Summer TV game shows are here to distract our tired brains
Programmers know when our minds are squishy. We eschew contemplative drama. We want, nay demand, to heap our sweaty brain pans full of all things stupid.
This summer in particular, it turns out we collectively need extra helpings of idiocy, because damn, times are rough. Fortunately, when television production shut down, a handy supply of vacuous game shows was ready for our simpleminded consumption. We may do day-to-day life differently right now. But we can still switch on our moving picture boxes, turn off our brains, and allow the plethora of competitive absurdity to work its sweet, stupid magic.
ABC’s Fun and Games
As a network, ABC owns the summer dumbs, and in pre-virus life, we’d have Bachelor in Paradise to whisk us away right about now. Sadly, this cursed year stole the crown jewel of Bachelor Nation, but the network still possesses a plethora of vapid programming, handily packaged together as the “Summer Fun & Games” block. This includes cash-grab revamps of classics no one needed to ever see again, but can’t resist now, like Press Your Luck, Match Game, and Family Feud, along with new ideas like Holey Moley and Don’t.
My main takeaway from Don’t is that if you create a mediocre game show, Adam Scott will not ably hide its flaws. I fiercely love some Mr. Scott because his “R U Talkin’ REM RE: ME?” podcast is top shelf, and Ben Wyatt is every nerdgirl’s dreamboat. He’s a darling, but he’s also Prohibition-dry. That doesn’t make for an engaging host at the best of times, and entirely fails on Don’t.
In this vaguely Fear Factor-esque production, people win money if they “don’t” do something they want to do — blink when their eyes are open for several minutes, or take a drink after eating a hot pepper while walking on a treadmill under heat lamps. The tasks are overly long and complicated. Producer Ryan Reynolds tosses in expositional commentary just often enough to remind viewers he is more entertaining than any of the randos we’re watching. Doesn’t Don’t know game shows aren’t supposed to make us suffer along with the players?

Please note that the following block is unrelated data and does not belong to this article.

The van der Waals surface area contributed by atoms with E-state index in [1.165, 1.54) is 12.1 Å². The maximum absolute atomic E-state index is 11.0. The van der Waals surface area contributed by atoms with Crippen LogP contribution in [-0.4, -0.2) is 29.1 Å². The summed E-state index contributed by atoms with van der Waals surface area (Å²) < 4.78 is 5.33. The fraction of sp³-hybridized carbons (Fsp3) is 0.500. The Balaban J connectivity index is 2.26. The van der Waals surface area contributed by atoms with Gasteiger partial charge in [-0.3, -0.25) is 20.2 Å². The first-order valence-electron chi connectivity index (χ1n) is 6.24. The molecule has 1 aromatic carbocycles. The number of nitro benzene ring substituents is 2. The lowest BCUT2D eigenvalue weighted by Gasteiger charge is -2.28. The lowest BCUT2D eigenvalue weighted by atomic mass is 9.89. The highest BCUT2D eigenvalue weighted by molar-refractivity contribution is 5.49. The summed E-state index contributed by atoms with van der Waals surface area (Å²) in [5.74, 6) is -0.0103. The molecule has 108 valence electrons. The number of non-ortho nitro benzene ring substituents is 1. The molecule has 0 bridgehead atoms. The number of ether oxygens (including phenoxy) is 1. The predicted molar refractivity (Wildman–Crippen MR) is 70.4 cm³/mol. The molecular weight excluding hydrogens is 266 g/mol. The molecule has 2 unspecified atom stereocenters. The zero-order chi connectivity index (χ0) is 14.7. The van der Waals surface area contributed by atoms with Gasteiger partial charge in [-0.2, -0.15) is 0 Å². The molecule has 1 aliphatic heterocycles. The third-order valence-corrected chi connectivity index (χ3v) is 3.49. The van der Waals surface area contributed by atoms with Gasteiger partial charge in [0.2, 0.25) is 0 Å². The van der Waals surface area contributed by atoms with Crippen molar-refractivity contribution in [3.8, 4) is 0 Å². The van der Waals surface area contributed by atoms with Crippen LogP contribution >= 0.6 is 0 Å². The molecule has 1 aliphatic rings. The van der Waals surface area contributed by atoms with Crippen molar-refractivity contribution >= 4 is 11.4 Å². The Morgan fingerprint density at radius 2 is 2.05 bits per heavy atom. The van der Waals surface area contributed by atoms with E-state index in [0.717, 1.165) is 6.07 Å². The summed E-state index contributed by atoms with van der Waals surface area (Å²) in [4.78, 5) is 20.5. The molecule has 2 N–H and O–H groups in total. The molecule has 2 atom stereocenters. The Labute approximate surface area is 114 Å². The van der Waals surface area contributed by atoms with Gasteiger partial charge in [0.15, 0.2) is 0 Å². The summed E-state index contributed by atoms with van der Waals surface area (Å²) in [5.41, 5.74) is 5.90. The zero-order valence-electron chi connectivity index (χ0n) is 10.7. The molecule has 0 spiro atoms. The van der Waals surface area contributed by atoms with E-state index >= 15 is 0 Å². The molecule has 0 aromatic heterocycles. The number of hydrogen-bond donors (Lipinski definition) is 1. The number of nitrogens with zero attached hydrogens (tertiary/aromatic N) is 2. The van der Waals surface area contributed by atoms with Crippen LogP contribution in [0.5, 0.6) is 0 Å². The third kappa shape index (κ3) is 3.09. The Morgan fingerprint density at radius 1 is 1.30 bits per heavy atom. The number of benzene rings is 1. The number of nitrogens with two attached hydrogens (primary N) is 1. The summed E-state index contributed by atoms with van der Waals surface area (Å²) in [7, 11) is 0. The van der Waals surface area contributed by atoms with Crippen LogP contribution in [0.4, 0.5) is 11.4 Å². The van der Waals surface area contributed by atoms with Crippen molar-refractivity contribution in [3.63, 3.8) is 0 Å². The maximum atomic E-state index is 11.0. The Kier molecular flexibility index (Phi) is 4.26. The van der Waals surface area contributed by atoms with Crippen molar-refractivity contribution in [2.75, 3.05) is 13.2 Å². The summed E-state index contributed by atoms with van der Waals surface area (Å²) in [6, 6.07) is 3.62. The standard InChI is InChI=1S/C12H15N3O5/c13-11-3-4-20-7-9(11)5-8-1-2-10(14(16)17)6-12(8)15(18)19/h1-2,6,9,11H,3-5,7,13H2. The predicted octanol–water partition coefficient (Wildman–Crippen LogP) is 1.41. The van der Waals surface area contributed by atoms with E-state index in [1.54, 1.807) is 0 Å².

CBS delayed the new season of its best reality competition, The Amazing Race, to instead regale us with Game On, a sports-based comedy contest. Perhaps they hope it will satisfy those yearning for a match or ball-filled event of some kind right about now. A relaxed Keegan Michael Key hosts. Serena Williams and Rob Gronkowski are team captains for their rotating panel of guest stars. Zany sports trivia intermingles with gimmicky physical challenges and field competitions. Light and easy remain the show’s primary objectives. Key drums up the proper level of enthusiasm, much mirth is made, and the audience cheers with the joyous abandon of a crowd that has no idea this is the last fun they’ll be allowed to have for ages.
Fox veers from its familiar singing and cooking competition track with the sporting-lite Ultimate Tag, whose pseudo-bold intro declares, “It’s a game everyone can enjoy because everybody’s played it.” As it is on the playground, so it is on Ultimate Tag. If you’re tagged, you’re out. Contestants attempt to outlast purported parkour experts with bland names like The Kid and The Flare in what the show refers to as “their world,” which loosely resembles a laser tag arena. Crowd shots feature family members trying to look hype. The sloppily attired hosts seem ready to hit the club … in North Dakota. Ultimate Tag feels like the slush pile for American Ninja Warrior and makes one yearn for that high-art programming of yesteryear, American Gladiators.
“Floor” is Tops
Even when it comes to wacky shows, Netflix somehow next-levels the networks. They led the pack in social distancing programming with the isolation experiment The Circle, and now, steal the loopy entertainment crown with Floor is Lava. Here, another childhood favorite moves on-screen, as teams of three adults attempt to complete an obstacle course without touching the floor. Because guess what? It’s made of lava, a Nickelodeon-worthy slimy substance emitting a disturbingly electric red glow.
On paper, the conceit may be the stupidest of the entire summer’s numbingly dumb lineup. Yet it actually serves up some satisfyingly escapist entertainment. The stakes are low, the prize is nominal, but the contestants really, really want to win. My teenaged children rolled their eyes, criticized every strategy, and felt certain their performances would be superior to everyone onscreen. In other words, Floor Is Lava engages the audience in exactly the right way.
The mindlessness rolls on as USA prepares to launch Cannonball, which appears to be a mega-watery variant of Wipeout hosted by Mike “The Miz” Mizanin. They will boldly tackle one of the most enduring themes of competition: man vs. waterslide. We are already here for it. It’s hot, there’s nowhere to go, and one thing that always feels good is watching something bad.